President Bush intends to nominate two Democrats - attorney Luis A. Aguilar and securities regulator Elisse B. Walter - to join the three sitting Republicans as commissioners of the Securities and Exchange Commission.
The two, both former SEC staff attorneys, would have to be confirmed by the Senate after being formerly nominated by the president. But their confirmation should not be a problem because they were recommended for the SEC posts by key Senate Democrats.
Aguilar, 54, a partner at McKenna, Long & Aldridge LLP in Atlanta whose practice includes securities law and corporate finance as well as investment companies and advisers, would replace Roel Campos,and serve the remainder of a five-year term that expires June 5, 2010. Campos left the SEC in last year to head up the Washington, D.C., office of law firm Cooley Godward Kronish LLP.
Walter, 57, senior executive vice president for regulatory policy and programs at the Financial Industry Regulatory Authority, would replace Annette Nazareth and fill the remainder of a five-year term that would expire June 5, 2012. Nazareth left the SEC earlier this year, saying she wanted to return to the private sector.
Before joining the McKenna firm, Aguilar was a partner at Alston & Bird LLP. Earlier in his career, he was general counsel, executive vice president, and corporate secretary of INVESCO, one of the largest independent institutional investment companies, with more than $380 billion in assets under management in the U.S. and other countries. He was a member of the board of directors and management committee and had responsibility for all legal and compliance matters pertaining to INVESCO Institutional. He also helped establish INVESCO offices in Argentina and Puerto Rico.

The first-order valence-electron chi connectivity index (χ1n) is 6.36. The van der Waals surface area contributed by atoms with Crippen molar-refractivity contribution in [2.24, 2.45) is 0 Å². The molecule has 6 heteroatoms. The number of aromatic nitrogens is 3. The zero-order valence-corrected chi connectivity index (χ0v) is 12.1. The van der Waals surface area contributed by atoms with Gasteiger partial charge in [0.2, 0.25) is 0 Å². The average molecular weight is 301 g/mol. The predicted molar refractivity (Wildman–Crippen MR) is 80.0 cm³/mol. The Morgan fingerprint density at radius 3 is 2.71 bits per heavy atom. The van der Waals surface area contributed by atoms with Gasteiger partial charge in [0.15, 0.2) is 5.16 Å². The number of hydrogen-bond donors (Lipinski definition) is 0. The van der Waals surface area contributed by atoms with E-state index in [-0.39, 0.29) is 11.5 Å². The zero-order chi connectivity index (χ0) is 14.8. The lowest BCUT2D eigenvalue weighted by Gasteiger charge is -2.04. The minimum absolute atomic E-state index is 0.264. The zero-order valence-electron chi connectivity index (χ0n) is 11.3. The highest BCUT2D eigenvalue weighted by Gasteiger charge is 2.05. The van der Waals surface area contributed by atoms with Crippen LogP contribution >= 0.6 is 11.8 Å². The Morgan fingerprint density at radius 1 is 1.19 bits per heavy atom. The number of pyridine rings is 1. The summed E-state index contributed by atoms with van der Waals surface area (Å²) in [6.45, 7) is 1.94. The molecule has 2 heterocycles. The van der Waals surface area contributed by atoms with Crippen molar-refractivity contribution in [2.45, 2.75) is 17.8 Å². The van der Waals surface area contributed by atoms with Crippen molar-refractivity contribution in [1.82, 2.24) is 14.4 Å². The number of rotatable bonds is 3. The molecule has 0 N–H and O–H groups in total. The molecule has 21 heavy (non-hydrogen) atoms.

Aguilar received his law degree from the University of Georgia Law School in 1979, and a master of laws degree in taxation from Emory University School of Law in 1985.
In her post at FINRA, Walter coordinates policy issues and oversees many departments. In recent years, she organized the efforts of FINRA's predecessor organization, NASD, to improve regulation of mutual fund sales.
Before joining NASD, Walter was general counsel of the Commodity Futures Trading Commission. She served on the SEC's staff from 1977 to 1994 in the division of corporation finance and its office of general counsel. She was deputy director of the division of corporation finance when she left to join the CFTC in 1994.
Walter received her bachelor's degree cum laude from Yale University and her law degree cum laude from Harvard Law School.